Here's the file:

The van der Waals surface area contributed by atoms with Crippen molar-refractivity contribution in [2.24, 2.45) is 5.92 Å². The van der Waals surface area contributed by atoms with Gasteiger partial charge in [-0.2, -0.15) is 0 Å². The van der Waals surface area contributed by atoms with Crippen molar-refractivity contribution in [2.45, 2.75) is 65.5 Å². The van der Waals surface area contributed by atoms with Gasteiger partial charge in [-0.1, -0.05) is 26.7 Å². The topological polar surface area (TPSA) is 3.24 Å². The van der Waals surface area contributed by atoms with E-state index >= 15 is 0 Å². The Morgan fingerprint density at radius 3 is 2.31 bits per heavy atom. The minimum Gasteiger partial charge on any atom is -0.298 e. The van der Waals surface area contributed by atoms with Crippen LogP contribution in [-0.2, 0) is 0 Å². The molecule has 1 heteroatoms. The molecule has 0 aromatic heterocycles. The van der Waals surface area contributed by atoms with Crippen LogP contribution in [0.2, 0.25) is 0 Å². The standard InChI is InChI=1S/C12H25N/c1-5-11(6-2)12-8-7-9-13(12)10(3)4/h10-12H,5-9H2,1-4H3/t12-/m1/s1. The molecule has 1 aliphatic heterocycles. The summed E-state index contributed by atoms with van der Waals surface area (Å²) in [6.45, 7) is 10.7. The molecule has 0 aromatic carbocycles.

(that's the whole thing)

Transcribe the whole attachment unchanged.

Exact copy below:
The van der Waals surface area contributed by atoms with Crippen molar-refractivity contribution in [2.24, 2.45) is 5.92 Å². The van der Waals surface area contributed by atoms with Gasteiger partial charge in [-0.2, -0.15) is 0 Å². The van der Waals surface area contributed by atoms with Crippen molar-refractivity contribution in [2.45, 2.75) is 65.5 Å². The van der Waals surface area contributed by atoms with Gasteiger partial charge in [-0.1, -0.05) is 26.7 Å². The topological polar surface area (TPSA) is 3.24 Å². The van der Waals surface area contributed by atoms with E-state index >= 15 is 0 Å². The Morgan fingerprint density at radius 3 is 2.31 bits per heavy atom. The minimum Gasteiger partial charge on any atom is -0.298 e. The van der Waals surface area contributed by atoms with Crippen LogP contribution in [-0.2, 0) is 0 Å². The molecule has 1 heteroatoms. The molecule has 0 aromatic heterocycles. The van der Waals surface area contributed by atoms with Crippen LogP contribution in [0.2, 0.25) is 0 Å². The standard InChI is InChI=1S/C12H25N/c1-5-11(6-2)12-8-7-9-13(12)10(3)4/h10-12H,5-9H2,1-4H3/t12-/m1/s1. The molecule has 1 aliphatic heterocycles. The summed E-state index contributed by atoms with van der Waals surface area (Å²) in [6.45, 7) is 10.7. The molecule has 0 aromatic carbocycles.